But today, we see complex environments, in economies, jobs, fields, disciplines etc. These “wicked” domains are characterized by unclear rules, unpredictable patterns, inaccurate or delayed feedback loops. Modern work today demands the ability to apply knowledge to new situations and different domains. Constrained and repetitive problems are being automated today. Our greatest strength is the exact opposite of narrow specialization. It is our ability to integrate broadly.
Specialists who amass more information for their own kind and view tend to become more dogmatic and develop blind spots. They find it harder to unlearn and adapt, thereby developing a narrow lens to view the world.
A careful study of some of the successes in sports, business, art, science etc. shows that the ones who succeed are actually the ones who’ve refused to specialize and can see things from a broader perspective. There is a great need for critical intelligence today and instead of obsessing over specialization, we need to focus more on developing Range. The world in the future needs more Federers - people who start broad and embrace diverse experiences and perspectives while they progress, than Tigers - people who see only a small part of the whole. People with range are more likely to succeed more.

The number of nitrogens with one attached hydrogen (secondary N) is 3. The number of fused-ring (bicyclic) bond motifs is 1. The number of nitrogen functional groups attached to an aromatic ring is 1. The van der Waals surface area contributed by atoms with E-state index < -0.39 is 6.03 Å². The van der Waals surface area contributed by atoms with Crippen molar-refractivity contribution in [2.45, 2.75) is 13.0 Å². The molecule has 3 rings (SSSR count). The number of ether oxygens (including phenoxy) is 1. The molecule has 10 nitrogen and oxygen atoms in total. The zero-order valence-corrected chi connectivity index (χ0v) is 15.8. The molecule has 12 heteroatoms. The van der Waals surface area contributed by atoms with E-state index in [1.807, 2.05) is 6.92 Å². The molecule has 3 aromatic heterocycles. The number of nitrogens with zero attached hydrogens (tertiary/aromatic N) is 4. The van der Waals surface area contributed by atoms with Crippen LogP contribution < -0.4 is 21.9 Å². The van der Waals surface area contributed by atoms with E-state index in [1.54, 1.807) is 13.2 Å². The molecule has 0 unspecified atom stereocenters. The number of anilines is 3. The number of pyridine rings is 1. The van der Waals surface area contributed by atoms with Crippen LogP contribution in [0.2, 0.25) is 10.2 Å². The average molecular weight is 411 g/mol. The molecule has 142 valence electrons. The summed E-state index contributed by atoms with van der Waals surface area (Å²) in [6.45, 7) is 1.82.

We must learn how to think before we learn what to think about. We must learn things in different contexts so that we build the ability to create abstract models, that could be applied to new situations.
How do we develop Range? We need to experiment and practice. We need to invest in learning by doing things as testing and learning is a better strategy. We need to cross-pollinate ideas. We also must never “feel” behind and become comfortable with quitting something. Exploration and switching are necessary to find a good match and we always take something away from every experience. Research in multiple disciplines shows that experimentation and mental meandering are sources of power. It is a good idea to sample everything — be it physics, economics, music etc. Experimentation pays off in the long run. Nobel laureates in science are 22 times more likely to have artistic pursuits outside their field than their less-recognized peers.
The world needs both vertical-thinking specialists AND lateral-thinking generalists.
Over specialisation can lead to collective tragedy even when every individual separately takes the most reasonable course of action.
The most successful problem solvers spend mental energy figuring out what type of problem they are facing before matching a strategy to it, rather than jumping in with memorized procedures.
You have people walking around with all the knowledge of humanity on their phone, but they have no idea how to integrate it. We don’t train people in thinking or reasoning.
We learn who we are, more in practice, not in theory.
My Take: Range backs its arguments with some strong data-points from various studies coming from multiple disciplines. Mozart, Federer, Tiger Woods, Kepler, Van Gogh, NASA engineers, Edison — the examples and research is thorough. The author convinces that sampling multiple disciplines early one brings in tremendous advantages to careers and that — being a Jack of all trades, can lead to Mastery in unique ways. Range is a very important book that dismantles popular beliefs about success and I think it is a must-read for anyone, no matter what you are — a boss, a student, a teacher, a parent, or an artist.